Coalesse Releases “Relate: The Culture of Comfort and Wellbeing”
Coalesse believes, now more than ever, that the four dimensions of comfort are safety’s essential companions in wellbeing at the workplace. With this in mind they launch a new edition of their Point of View series, Relate: The Culture of Comfort and Wellbeing.
In this issue, Coalesse dives into the importance of designing for surroundings that prioritize comfort in all its dimensions – physical, social, emotional and cognitive – because it’s easy to relate to being comfortable, but sometimes it’s harder to be at ease.
Below, we recap the four dimensions of comfort and how they relate to office design and worker experience. And there is much more in the actual POV, which starts with a note about how this fits into a post-COVID workplace.
Physical Comfort – “The fit”
In the world of design and particularly the creation of furniture, physical comfort is ordinarily identified with, and more narrowly assumed to be about, fit — the ergonomics of how a form meets and extends from the body, how it supports the posture and provides balance, allowing a person to remain in a position without effort.
Furniture directly improves our work when it holds us in the right postures for various tasks. Visual and sensory aspects of furnishings also soothe our nervous systems by evoking the natural world: with dynamic shapes, elemental colors, organic textures and authentic materials. A living wall is an immediate expression of nature, bringing color, variation and clean air inside a built space. From the literal to the symbolic, all of these phenomena are expressions of physical comfort and health.
Social Comfort – “The Bond”
Humans are social animals. We organize ourselves into groups of all sizes in order to experience belonging, support, teamwork and unity. Social units from families to sports teams, companies to natural ecosystems, all enact these values in terms of working well together. Work in this sense seeks harmony, suggesting that when everyone fits and functions in a community with their own unique contributions, friction is eased, while outcomes improve. This mutually beneficial alignment is frequently described as the powerful engine of collaboration.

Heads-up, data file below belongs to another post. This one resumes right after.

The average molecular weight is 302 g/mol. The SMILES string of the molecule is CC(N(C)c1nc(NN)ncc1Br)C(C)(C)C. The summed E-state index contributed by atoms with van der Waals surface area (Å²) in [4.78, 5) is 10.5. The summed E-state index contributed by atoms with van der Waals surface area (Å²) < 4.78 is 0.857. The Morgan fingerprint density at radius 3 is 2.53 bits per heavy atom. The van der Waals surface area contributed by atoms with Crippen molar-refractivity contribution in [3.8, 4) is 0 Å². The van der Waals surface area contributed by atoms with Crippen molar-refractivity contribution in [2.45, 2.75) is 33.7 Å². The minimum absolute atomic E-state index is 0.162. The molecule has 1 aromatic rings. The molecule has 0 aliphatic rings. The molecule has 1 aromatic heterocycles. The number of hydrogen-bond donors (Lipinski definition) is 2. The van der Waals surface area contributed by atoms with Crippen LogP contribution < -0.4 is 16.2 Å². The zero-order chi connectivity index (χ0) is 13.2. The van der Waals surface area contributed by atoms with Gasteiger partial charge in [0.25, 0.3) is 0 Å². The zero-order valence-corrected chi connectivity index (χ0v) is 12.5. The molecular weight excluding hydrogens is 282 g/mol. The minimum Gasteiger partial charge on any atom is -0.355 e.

Pre COVID-19, workplaces responded by fostering social comfort as a primary dynamic. They include an ever-widening range of settings that invite and invest in social connection— from more personalized open plans where people see each other daily, to lounges, cafés, team rooms and casual meeting spaces. These design inclusions help us reduce stress and separation so that we can listen and laugh together, show genuine interest in each other and respond sincerely; and suddenly, the work flows just as effectively as it does freely.
Collaboration matters more than ever today as we try to solve increasingly complex problems. This is especially significant in an era when we transition fluidly from in-person meetings to the digital meeting space and back again. In both, social comfort permits the wide range of informal, familiar interactions that help us bond on the personal–professional continuum.
Emotional Comfort – “The Heart”
If social comfort is a group dynamic, emotional comfort is the refuge of the individual. And this state is a force multiplier — when we are comfortable emotionally within ourselves, we’re far more receptive and adaptable to all kinds of situations. We’re better able to settle into deep contemplation and creative work. We find the intuitive balance between the energy we need to get things done and a level of personal freedom to express ourselves while we’re doing them. Strong emotional comfort tells us that we can handle whatever comes our way. This is the foundation of the highly prized quality of resilience, the ability to stay centered in the face of ever-changing and unforeseen demands.
And because it’s so connected to the social, emotional comfort creates a positive feedback loop among people. When we feel good and safe in our social connections and physical environment, we can build trust and acceptance. When these responses infuse our behavior, we in turn can improve the outlook of the people around us.
Cognitive Comfort – “The Head”
Our cognitive comfort depends on this remarkable aptitude for thinking and reasoning that helps us function; but it also lets us create. This is the deep processing and producing that people are being asked to do today. We use our cognitive ability to relate each step to another on multiple pathways, leading to new insights and ideas, and ultimately, greater levels of mastery in the skills we need to craft better solutions. This ability to be attentive and fully grounded in the moment prepares us to synthesize ever more complex matters and make accurate decisions faster, from a state of composure. This is known as the flow state, the zone.
Many people benefit from the aid of external stimuli to fuel personal flow and focus — drawing energy from a communal space; responding to vibrant and biophilic colors, textures, or music; doing better while multi-tasking. Others need the restorative solitude of a private surrounding, from an enclave to an enveloping chair, or to have gentle silence, to dip into introspection and productivity. Both approaches are valid, and great workspaces today can provide a variety of options along this spectrum to let people choose the settings that will help them do their best work.